Scientific article

Not noisy, just wrong: the role of suboptimal inference in behavioral variability

Published inNeuron, vol. 74, no. 1, p. 30-39
Publication date2012

Behavior varies from trial to trial even when the stimulus is maintained as constant as possible. In many models, this variability is attributed to noise in the brain. Here, we propose that there is another major source of variability: suboptimal inference. Importantly, we argue that in most tasks of interest, and particularly complex ones, suboptimal inference is likely to be the dominant component of behavioral variability. This perspective explains a variety of intriguing observations, including why variability appears to be larger on the sensory than on the motor side, and why our sensors are sometimes surprisingly unreliable.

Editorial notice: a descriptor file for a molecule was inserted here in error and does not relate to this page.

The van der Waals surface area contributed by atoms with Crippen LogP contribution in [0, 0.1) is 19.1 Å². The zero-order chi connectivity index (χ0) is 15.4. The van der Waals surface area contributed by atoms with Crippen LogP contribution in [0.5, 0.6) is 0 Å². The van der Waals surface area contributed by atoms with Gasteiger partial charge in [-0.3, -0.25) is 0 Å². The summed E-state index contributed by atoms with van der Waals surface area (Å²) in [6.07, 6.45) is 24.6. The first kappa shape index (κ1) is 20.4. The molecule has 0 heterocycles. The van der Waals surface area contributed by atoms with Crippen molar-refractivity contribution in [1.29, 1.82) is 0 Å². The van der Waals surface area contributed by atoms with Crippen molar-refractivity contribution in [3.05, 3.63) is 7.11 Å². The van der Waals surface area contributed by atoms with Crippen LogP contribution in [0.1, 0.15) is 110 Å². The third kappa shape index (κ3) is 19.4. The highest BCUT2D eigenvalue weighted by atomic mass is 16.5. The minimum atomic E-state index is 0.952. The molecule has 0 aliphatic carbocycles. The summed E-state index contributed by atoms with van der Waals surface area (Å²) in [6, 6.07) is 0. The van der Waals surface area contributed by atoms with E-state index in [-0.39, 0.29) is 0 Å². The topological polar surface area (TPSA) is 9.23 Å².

• Animals
  • Behavior
  • Behavioral Research
  • Brain/cytology/physiology
  • Field Dependence-Independence
  • Humans
  • Models, Neurological
  • Models, Psychological
  • Neurons/physiology
  • Perceptual Masking/physiology
  • Reproducibility of Results
  • Sensation/physiology
  • Uncertainty
Citation (ISO format)
BECK, Jeffrey et al. Not noisy, just wrong: the role of suboptimal inference in behavioral variability. In: Neuron, 2012, vol. 74, n° 1, p. 30–39. doi: 10.1016/j.neuron.2012.03.016
Main files (1)
Article (Published version)
ISSN of the journal0896-6273

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